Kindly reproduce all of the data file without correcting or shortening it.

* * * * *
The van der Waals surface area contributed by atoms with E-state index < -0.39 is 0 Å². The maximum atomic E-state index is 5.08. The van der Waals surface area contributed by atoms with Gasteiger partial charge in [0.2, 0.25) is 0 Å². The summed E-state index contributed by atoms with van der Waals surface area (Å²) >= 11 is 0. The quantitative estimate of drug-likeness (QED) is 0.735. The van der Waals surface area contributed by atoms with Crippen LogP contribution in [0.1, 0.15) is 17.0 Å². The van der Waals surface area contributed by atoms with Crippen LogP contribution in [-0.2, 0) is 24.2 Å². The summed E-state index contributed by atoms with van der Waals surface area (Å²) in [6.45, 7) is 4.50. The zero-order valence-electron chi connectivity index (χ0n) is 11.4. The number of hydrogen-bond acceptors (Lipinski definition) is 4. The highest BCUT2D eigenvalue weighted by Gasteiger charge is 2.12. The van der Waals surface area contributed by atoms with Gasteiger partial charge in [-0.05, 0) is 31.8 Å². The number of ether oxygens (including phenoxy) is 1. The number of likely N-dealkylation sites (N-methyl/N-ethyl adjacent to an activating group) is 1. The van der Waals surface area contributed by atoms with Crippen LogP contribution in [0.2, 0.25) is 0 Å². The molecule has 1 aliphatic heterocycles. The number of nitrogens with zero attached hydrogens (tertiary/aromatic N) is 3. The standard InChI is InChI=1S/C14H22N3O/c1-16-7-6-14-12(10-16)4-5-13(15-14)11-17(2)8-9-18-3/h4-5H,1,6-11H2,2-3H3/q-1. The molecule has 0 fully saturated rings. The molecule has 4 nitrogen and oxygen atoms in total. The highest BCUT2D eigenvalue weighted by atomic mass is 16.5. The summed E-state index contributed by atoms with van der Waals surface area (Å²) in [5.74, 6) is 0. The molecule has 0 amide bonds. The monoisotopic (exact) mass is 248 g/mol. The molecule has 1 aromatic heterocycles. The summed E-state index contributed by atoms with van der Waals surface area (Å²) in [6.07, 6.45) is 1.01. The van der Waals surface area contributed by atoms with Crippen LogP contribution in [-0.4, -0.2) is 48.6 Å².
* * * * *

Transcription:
The van der Waals surface area contributed by atoms with E-state index < -0.39 is 0 Å². The maximum atomic E-state index is 5.08. The van der Waals surface area contributed by atoms with Gasteiger partial charge in [0.2, 0.25) is 0 Å². The summed E-state index contributed by atoms with van der Waals surface area (Å²) >= 11 is 0. The quantitative estimate of drug-likeness (QED) is 0.735. The van der Waals surface area contributed by atoms with Crippen LogP contribution in [0.1, 0.15) is 17.0 Å². The van der Waals surface area contributed by atoms with Crippen LogP contribution in [-0.2, 0) is 24.2 Å². The summed E-state index contributed by atoms with van der Waals surface area (Å²) in [6.45, 7) is 4.50. The zero-order valence-electron chi connectivity index (χ0n) is 11.4. The number of hydrogen-bond acceptors (Lipinski definition) is 4. The highest BCUT2D eigenvalue weighted by Gasteiger charge is 2.12. The van der Waals surface area contributed by atoms with Gasteiger partial charge in [-0.05, 0) is 31.8 Å². The number of ether oxygens (including phenoxy) is 1. The number of likely N-dealkylation sites (N-methyl/N-ethyl adjacent to an activating group) is 1. The van der Waals surface area contributed by atoms with Crippen LogP contribution in [0.2, 0.25) is 0 Å². The molecule has 1 aliphatic heterocycles. The number of nitrogens with zero attached hydrogens (tertiary/aromatic N) is 3. The standard InChI is InChI=1S/C14H22N3O/c1-16-7-6-14-12(10-16)4-5-13(15-14)11-17(2)8-9-18-3/h4-5H,1,6-11H2,2-3H3/q-1. The molecule has 0 fully saturated rings. The molecule has 4 nitrogen and oxygen atoms in total. The highest BCUT2D eigenvalue weighted by atomic mass is 16.5. The summed E-state index contributed by atoms with van der Waals surface area (Å²) in [5.74, 6) is 0. The molecule has 0 amide bonds. The monoisotopic (exact) mass is 248 g/mol. The molecule has 1 aromatic heterocycles. The summed E-state index contributed by atoms with van der Waals surface area (Å²) in [6.07, 6.45) is 1.01. The van der Waals surface area contributed by atoms with Crippen LogP contribution in [-0.4, -0.2) is 48.6 Å².